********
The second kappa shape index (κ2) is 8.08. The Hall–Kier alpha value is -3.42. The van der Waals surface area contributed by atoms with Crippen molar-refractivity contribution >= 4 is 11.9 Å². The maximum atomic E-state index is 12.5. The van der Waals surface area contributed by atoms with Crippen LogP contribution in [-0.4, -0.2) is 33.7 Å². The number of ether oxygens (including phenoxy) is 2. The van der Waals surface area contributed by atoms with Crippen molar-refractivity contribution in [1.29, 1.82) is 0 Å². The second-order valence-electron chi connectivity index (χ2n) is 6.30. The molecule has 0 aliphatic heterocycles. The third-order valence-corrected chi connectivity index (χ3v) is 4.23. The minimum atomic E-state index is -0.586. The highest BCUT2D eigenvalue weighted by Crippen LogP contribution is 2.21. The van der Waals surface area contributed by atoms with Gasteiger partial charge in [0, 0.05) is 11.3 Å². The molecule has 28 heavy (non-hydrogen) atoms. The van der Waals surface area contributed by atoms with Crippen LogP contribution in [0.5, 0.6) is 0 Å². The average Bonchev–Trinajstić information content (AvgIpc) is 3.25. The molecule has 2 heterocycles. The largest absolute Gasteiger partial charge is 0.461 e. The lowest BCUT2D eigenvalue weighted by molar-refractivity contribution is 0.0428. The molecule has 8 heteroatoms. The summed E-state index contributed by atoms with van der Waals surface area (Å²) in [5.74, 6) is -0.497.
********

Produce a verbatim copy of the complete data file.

The second kappa shape index (κ2) is 8.08. The Hall–Kier alpha value is -3.42. The van der Waals surface area contributed by atoms with Crippen molar-refractivity contribution >= 4 is 11.9 Å². The maximum atomic E-state index is 12.5. The van der Waals surface area contributed by atoms with Crippen LogP contribution in [-0.4, -0.2) is 33.7 Å². The number of ether oxygens (including phenoxy) is 2. The van der Waals surface area contributed by atoms with Crippen molar-refractivity contribution in [1.29, 1.82) is 0 Å². The second-order valence-electron chi connectivity index (χ2n) is 6.30. The molecule has 0 aliphatic heterocycles. The third-order valence-corrected chi connectivity index (χ3v) is 4.23. The minimum atomic E-state index is -0.586. The highest BCUT2D eigenvalue weighted by Crippen LogP contribution is 2.21. The van der Waals surface area contributed by atoms with Gasteiger partial charge in [0, 0.05) is 11.3 Å². The molecule has 28 heavy (non-hydrogen) atoms. The van der Waals surface area contributed by atoms with Crippen LogP contribution in [0.5, 0.6) is 0 Å². The average Bonchev–Trinajstić information content (AvgIpc) is 3.25. The molecule has 2 heterocycles. The largest absolute Gasteiger partial charge is 0.461 e. The lowest BCUT2D eigenvalue weighted by molar-refractivity contribution is 0.0428. The molecule has 8 heteroatoms. The summed E-state index contributed by atoms with van der Waals surface area (Å²) in [5.74, 6) is -0.497.